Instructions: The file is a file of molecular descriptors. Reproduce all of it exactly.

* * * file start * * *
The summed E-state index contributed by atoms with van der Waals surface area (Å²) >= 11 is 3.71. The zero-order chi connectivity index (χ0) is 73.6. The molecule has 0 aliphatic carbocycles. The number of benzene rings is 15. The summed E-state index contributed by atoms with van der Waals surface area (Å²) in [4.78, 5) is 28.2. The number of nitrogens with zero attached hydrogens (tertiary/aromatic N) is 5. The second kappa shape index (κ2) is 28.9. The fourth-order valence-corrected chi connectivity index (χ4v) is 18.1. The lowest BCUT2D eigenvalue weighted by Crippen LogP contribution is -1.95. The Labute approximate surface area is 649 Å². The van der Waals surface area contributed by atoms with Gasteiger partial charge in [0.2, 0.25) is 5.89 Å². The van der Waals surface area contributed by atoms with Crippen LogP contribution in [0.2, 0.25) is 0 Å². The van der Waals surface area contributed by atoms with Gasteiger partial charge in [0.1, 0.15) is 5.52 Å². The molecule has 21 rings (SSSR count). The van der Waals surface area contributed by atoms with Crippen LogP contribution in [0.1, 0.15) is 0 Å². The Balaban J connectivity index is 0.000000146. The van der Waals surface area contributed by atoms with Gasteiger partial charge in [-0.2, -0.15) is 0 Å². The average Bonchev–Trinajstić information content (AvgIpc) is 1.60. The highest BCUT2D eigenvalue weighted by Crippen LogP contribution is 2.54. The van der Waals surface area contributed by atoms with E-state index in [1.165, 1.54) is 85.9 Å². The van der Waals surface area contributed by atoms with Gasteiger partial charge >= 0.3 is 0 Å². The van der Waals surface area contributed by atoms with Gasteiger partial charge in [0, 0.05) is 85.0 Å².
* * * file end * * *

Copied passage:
The summed E-state index contributed by atoms with van der Waals surface area (Å²) >= 11 is 3.71. The zero-order chi connectivity index (χ0) is 73.6. The molecule has 0 aliphatic carbocycles. The number of benzene rings is 15. The summed E-state index contributed by atoms with van der Waals surface area (Å²) in [4.78, 5) is 28.2. The number of nitrogens with zero attached hydrogens (tertiary/aromatic N) is 5. The second kappa shape index (κ2) is 28.9. The fourth-order valence-corrected chi connectivity index (χ4v) is 18.1. The lowest BCUT2D eigenvalue weighted by Crippen LogP contribution is -1.95. The Labute approximate surface area is 649 Å². The van der Waals surface area contributed by atoms with Gasteiger partial charge in [0.2, 0.25) is 5.89 Å². The van der Waals surface area contributed by atoms with Crippen LogP contribution in [0.2, 0.25) is 0 Å². The van der Waals surface area contributed by atoms with Gasteiger partial charge in [0.1, 0.15) is 5.52 Å². The molecule has 21 rings (SSSR count). The van der Waals surface area contributed by atoms with Crippen LogP contribution in [0.1, 0.15) is 0 Å². The Balaban J connectivity index is 0.000000146. The van der Waals surface area contributed by atoms with Gasteiger partial charge in [-0.2, -0.15) is 0 Å². The average Bonchev–Trinajstić information content (AvgIpc) is 1.60. The highest BCUT2D eigenvalue weighted by Crippen LogP contribution is 2.54. The van der Waals surface area contributed by atoms with E-state index in [1.165, 1.54) is 85.9 Å². The van der Waals surface area contributed by atoms with Gasteiger partial charge >= 0.3 is 0 Å². The van der Waals surface area contributed by atoms with Gasteiger partial charge in [0, 0.05) is 85.0 Å².